Nearly a 'Louie of the Week'

photo:l->r, charles fremont, nicole martineau

New members, Charles and Nicole, in focus for a change.

Plus Surprise 'Call of the Week'

Paris:- Thursday, 22. June 2000:- Coming out of the métro's hole at Châtelet, I do not find this week's métro paper and when I see the Rue de Rivoli, it is not bathed in bright sunlight. Exactly the same as last week in the same words, in fact.

I'll skip the other things that are the same as last week, except I very cleverly pick up a city booklet called 'Paris In Numbers.' This has eluded me since it was printed in 1996, but with it I am armed with lots of true facts even if they are four years out-of-date.

For example, Paris gets 641 mm of rain a year, which is less than Nice on the Riviera. It rains on fewer days in Nice, but when it rains hard it does it less often in Paris. Paris gets 1156 hours of sunshine less than Nice, but has 50 percent more hotter days over 30 degrees!

Paris' lowest temperature was -23.9 on Wednesday, 10. December 1879 and the maximum amount of rainphoto: club chores in 24 hours fell on Monday, 24. August 1987. Snow was deepest in Paris, at 40 cm, on Saturday, 2. March 1946. Paris' hottest summer was in 1976 with an average temperature of 21.7 C.

I am just learning that half the people in Paris are single when Nicole Martineau and Charles Fremont arrive at about the same time as the 'four-pack' arrived last week.

New members busily filling in their entries in the members' booklet and other activities which look the same.

The first thing I notice is that Charles is not wearing the red shorts he posed in for the Monday, 5. June New Yorker cover. Neither he nor Nicole have yellow t-shirts with "J' 'heart-symbol' Monet" and they don't even look like the couple on the magazine cover.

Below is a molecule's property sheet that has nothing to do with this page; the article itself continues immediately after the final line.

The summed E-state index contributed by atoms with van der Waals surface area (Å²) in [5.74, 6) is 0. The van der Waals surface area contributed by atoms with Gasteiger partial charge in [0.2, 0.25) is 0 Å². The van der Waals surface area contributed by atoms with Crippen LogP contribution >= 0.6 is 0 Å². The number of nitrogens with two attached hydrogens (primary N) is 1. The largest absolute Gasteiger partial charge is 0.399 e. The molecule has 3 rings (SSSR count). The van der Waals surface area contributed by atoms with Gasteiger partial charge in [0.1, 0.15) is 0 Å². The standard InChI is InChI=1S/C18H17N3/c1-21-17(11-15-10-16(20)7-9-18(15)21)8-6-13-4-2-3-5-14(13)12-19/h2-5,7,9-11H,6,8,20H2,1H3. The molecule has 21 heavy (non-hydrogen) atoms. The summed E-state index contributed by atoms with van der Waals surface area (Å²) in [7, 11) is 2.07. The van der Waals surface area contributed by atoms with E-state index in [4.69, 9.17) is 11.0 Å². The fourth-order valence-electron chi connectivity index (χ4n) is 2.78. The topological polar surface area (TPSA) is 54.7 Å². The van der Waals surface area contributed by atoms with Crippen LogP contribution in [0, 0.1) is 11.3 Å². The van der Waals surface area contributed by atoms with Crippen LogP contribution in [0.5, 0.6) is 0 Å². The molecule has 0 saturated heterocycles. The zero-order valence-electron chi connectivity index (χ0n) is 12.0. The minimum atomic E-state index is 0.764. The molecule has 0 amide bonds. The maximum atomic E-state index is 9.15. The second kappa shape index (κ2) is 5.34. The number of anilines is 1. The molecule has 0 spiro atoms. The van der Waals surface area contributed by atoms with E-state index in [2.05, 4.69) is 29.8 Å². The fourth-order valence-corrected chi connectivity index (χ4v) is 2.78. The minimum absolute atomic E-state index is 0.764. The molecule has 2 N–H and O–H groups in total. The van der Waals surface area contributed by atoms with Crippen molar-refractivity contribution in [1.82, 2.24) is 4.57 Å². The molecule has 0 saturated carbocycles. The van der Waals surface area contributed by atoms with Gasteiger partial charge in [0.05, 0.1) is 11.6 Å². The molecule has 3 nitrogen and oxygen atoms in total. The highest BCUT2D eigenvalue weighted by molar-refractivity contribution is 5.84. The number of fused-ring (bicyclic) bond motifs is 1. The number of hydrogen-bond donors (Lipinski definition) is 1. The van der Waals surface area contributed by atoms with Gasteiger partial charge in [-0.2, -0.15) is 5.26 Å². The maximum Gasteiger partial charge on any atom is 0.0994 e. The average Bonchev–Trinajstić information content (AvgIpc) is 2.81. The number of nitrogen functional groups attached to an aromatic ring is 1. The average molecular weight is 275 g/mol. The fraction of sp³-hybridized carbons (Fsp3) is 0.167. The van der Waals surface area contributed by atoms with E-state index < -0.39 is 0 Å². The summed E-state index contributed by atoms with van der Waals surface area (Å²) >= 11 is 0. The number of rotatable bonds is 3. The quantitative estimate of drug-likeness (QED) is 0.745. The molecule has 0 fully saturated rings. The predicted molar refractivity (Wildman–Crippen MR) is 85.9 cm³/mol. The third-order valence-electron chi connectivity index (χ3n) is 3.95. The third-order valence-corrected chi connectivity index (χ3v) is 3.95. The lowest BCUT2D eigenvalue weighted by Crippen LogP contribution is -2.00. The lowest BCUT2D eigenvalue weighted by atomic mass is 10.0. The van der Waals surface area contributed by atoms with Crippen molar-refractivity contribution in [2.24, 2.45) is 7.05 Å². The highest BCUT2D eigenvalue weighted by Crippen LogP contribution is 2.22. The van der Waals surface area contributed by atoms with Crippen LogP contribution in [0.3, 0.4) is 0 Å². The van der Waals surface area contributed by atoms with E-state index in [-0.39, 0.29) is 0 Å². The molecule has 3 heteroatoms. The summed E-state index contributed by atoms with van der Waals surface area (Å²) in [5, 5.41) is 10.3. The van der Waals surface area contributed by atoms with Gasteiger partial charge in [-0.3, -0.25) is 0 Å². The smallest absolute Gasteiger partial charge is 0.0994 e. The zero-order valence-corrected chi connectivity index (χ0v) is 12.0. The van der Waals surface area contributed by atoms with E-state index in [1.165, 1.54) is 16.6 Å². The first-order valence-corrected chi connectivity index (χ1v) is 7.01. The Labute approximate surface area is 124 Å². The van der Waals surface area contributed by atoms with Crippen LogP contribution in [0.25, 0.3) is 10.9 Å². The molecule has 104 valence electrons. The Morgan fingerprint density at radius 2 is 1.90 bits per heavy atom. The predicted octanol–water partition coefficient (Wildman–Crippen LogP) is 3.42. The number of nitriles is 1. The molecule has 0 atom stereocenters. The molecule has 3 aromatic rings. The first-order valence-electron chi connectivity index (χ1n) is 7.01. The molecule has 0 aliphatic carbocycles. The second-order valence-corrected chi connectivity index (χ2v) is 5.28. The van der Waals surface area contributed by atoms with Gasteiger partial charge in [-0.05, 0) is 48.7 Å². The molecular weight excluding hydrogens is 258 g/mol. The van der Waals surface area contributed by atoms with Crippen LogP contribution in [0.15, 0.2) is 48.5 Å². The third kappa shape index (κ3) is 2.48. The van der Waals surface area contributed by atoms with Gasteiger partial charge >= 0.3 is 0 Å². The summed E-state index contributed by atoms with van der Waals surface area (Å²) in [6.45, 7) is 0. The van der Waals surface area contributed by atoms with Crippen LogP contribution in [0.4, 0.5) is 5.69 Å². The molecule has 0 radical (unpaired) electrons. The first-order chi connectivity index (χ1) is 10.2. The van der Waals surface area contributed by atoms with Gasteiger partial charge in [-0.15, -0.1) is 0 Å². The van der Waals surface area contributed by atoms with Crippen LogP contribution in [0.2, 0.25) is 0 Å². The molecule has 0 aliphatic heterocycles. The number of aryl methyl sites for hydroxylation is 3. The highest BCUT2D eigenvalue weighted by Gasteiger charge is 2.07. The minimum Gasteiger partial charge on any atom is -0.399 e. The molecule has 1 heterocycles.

In fact, they have just come from the Musée d'Orsay, which Charles does not like as much as the old Jeu de Paume which he went through on his last visit, in 1963.

The couple are from Missouri; which makes Webster Groves the 'City of the Week.' For location fans, this is near Saint Louis. Nicole says this is pronounced 'LouiS' and not 'LouiE' like in France, and in the famous rock-and-roll song - not to mention the names of several kings of France.

Nicole, who is not French, says 'Missouri' is pronounced "Missour-aH." by some people there. She also mentions that CBS-TV used Webster Groves as a typical Americanphoto: badger attends by phone suburb in a 1964 documentary and they came back 35 years later to record its changes. There weren't any.

At this point the club's 'Waiter of the Week,' Monsieur Ferrat, breathlessly announces there is a telephone phone call for the club secretary, which is me. This has never happened before.

The phone is saying "Ici Londres; ici Badger calling!"

At the bar I pick up the phone. It is Badger, phoning in his meeting attendance from Maidenhead near London! He can't get 'City of the Week' out of this, but I'll give it 'Phone Call of the Week' without qualms!

However, he cannot sign the members' booklet by phone, so this welcome call is hardly real attendance. Better luck next time, Badger!

Nicole and Charles came to France on the 'Rialto' night train from Venice. They had a whole private suite for themselves that was as big as an upended shoebox, went throug some Alps and arrived at the Gare de Lyon, just like in the old days.

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